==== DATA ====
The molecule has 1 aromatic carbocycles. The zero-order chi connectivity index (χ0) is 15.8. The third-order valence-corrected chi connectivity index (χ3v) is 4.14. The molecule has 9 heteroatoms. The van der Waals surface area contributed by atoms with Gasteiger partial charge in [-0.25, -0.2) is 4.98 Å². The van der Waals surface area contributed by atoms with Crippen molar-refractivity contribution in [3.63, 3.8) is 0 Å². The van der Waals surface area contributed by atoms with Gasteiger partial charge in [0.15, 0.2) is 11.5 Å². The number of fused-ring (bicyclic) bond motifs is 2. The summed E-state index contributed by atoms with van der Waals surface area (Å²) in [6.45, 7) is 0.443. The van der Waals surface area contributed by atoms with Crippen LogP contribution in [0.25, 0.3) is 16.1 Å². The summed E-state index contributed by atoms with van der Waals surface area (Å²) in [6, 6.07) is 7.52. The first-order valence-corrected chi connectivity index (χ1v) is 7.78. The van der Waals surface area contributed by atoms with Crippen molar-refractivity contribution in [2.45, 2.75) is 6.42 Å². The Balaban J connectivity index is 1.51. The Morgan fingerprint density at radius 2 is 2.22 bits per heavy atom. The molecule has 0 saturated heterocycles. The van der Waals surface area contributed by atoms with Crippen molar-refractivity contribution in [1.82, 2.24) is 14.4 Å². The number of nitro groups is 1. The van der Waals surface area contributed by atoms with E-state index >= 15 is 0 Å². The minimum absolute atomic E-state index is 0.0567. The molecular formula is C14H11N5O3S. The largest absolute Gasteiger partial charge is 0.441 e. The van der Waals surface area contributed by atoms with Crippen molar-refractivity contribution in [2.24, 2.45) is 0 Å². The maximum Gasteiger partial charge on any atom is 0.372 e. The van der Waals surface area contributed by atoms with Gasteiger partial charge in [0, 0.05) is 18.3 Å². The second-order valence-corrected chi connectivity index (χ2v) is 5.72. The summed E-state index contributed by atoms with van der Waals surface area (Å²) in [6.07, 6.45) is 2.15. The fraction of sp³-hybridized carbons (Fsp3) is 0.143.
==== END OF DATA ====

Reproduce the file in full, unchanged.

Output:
The molecule has 1 aromatic carbocycles. The zero-order chi connectivity index (χ0) is 15.8. The third-order valence-corrected chi connectivity index (χ3v) is 4.14. The molecule has 9 heteroatoms. The van der Waals surface area contributed by atoms with Gasteiger partial charge in [-0.25, -0.2) is 4.98 Å². The van der Waals surface area contributed by atoms with Crippen molar-refractivity contribution in [3.63, 3.8) is 0 Å². The van der Waals surface area contributed by atoms with Gasteiger partial charge in [0.15, 0.2) is 11.5 Å². The number of fused-ring (bicyclic) bond motifs is 2. The summed E-state index contributed by atoms with van der Waals surface area (Å²) in [6.45, 7) is 0.443. The van der Waals surface area contributed by atoms with Crippen LogP contribution in [0.25, 0.3) is 16.1 Å². The summed E-state index contributed by atoms with van der Waals surface area (Å²) in [6, 6.07) is 7.52. The first-order valence-corrected chi connectivity index (χ1v) is 7.78. The van der Waals surface area contributed by atoms with Crippen molar-refractivity contribution in [2.45, 2.75) is 6.42 Å². The Balaban J connectivity index is 1.51. The Morgan fingerprint density at radius 2 is 2.22 bits per heavy atom. The molecule has 0 saturated heterocycles. The van der Waals surface area contributed by atoms with Crippen molar-refractivity contribution in [1.82, 2.24) is 14.4 Å². The number of nitro groups is 1. The van der Waals surface area contributed by atoms with E-state index >= 15 is 0 Å². The minimum absolute atomic E-state index is 0.0567. The molecular formula is C14H11N5O3S. The largest absolute Gasteiger partial charge is 0.441 e. The van der Waals surface area contributed by atoms with Crippen molar-refractivity contribution in [2.24, 2.45) is 0 Å². The maximum Gasteiger partial charge on any atom is 0.372 e. The van der Waals surface area contributed by atoms with Gasteiger partial charge in [0, 0.05) is 18.3 Å². The second-order valence-corrected chi connectivity index (χ2v) is 5.72. The summed E-state index contributed by atoms with van der Waals surface area (Å²) in [6.07, 6.45) is 2.15. The fraction of sp³-hybridized carbons (Fsp3) is 0.143.